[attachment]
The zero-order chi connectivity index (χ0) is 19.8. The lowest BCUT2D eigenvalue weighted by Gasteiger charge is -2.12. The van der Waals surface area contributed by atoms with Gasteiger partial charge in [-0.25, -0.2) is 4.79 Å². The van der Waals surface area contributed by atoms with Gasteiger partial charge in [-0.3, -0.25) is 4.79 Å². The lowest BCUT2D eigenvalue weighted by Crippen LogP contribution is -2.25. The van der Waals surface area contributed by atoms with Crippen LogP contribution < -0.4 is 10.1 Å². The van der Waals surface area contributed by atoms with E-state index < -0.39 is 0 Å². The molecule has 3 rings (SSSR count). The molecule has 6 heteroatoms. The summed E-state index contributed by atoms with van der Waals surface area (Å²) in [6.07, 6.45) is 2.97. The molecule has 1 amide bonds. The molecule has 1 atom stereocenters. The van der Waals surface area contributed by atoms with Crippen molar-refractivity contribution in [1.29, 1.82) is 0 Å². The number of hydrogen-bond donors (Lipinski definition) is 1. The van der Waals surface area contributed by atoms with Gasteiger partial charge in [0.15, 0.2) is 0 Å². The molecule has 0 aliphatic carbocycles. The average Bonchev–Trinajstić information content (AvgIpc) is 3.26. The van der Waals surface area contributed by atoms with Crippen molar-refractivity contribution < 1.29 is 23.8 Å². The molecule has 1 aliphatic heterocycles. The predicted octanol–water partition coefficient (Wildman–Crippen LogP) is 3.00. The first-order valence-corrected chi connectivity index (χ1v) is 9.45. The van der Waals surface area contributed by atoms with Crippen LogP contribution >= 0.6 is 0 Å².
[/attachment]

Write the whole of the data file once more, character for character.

The zero-order chi connectivity index (χ0) is 19.8. The lowest BCUT2D eigenvalue weighted by Gasteiger charge is -2.12. The van der Waals surface area contributed by atoms with Gasteiger partial charge in [-0.25, -0.2) is 4.79 Å². The van der Waals surface area contributed by atoms with Gasteiger partial charge in [-0.3, -0.25) is 4.79 Å². The lowest BCUT2D eigenvalue weighted by Crippen LogP contribution is -2.25. The van der Waals surface area contributed by atoms with Crippen LogP contribution < -0.4 is 10.1 Å². The van der Waals surface area contributed by atoms with E-state index < -0.39 is 0 Å². The molecule has 3 rings (SSSR count). The molecule has 6 heteroatoms. The summed E-state index contributed by atoms with van der Waals surface area (Å²) in [6.07, 6.45) is 2.97. The molecule has 1 amide bonds. The molecule has 1 atom stereocenters. The van der Waals surface area contributed by atoms with Crippen molar-refractivity contribution in [1.29, 1.82) is 0 Å². The number of hydrogen-bond donors (Lipinski definition) is 1. The van der Waals surface area contributed by atoms with Gasteiger partial charge in [0.15, 0.2) is 0 Å². The molecule has 0 aliphatic carbocycles. The average Bonchev–Trinajstić information content (AvgIpc) is 3.26. The van der Waals surface area contributed by atoms with Crippen molar-refractivity contribution < 1.29 is 23.8 Å². The molecule has 1 aliphatic heterocycles. The predicted octanol–water partition coefficient (Wildman–Crippen LogP) is 3.00. The first-order valence-corrected chi connectivity index (χ1v) is 9.45. The van der Waals surface area contributed by atoms with Crippen LogP contribution >= 0.6 is 0 Å².